The parades take place around Spain on the eve of the Feast of the Epiphany, and honour the story in the Gospel of Matthew of the coming of three wise men to bring gifts to Jesus.
The events are hugely popular with the country's children, with the costumed kings throwing sweets to members of the crowd. People come with plastic bags, sacks and even umbrellas to better harvest the crop of sweets.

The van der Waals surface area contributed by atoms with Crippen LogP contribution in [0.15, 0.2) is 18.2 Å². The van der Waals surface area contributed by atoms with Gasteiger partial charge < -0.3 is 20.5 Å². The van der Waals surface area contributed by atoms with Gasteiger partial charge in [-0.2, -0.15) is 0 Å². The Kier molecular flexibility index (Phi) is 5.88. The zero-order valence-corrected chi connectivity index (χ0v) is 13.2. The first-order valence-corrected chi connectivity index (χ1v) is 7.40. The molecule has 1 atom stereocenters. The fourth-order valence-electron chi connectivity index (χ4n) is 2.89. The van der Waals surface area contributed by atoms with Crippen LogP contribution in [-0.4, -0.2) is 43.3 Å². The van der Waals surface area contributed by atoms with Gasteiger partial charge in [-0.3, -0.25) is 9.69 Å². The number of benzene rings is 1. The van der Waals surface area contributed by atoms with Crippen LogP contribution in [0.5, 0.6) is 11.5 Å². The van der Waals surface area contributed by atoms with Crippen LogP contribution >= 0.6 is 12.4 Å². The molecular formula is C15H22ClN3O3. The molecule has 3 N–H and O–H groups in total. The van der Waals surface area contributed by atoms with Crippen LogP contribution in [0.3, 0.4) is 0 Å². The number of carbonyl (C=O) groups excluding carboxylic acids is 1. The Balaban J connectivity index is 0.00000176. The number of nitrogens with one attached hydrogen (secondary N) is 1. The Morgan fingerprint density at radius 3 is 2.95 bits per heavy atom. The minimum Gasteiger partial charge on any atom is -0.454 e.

But safety restrictions were tighter this year after a six-year-old Malaga boy was in 2013 run over by a Christmas carriage while collecting sweets.
In Madrid, Mayor Ana Botella said the kings would only be able to give children sweets if the streets they were passing through were equipped with appropriate security fencing.
In related news, thousands of Spaniards this year signed an online petition asking for 'real black people' to play the role of King Balthazar during the traditional parades.
This character is often played by someone in blackface.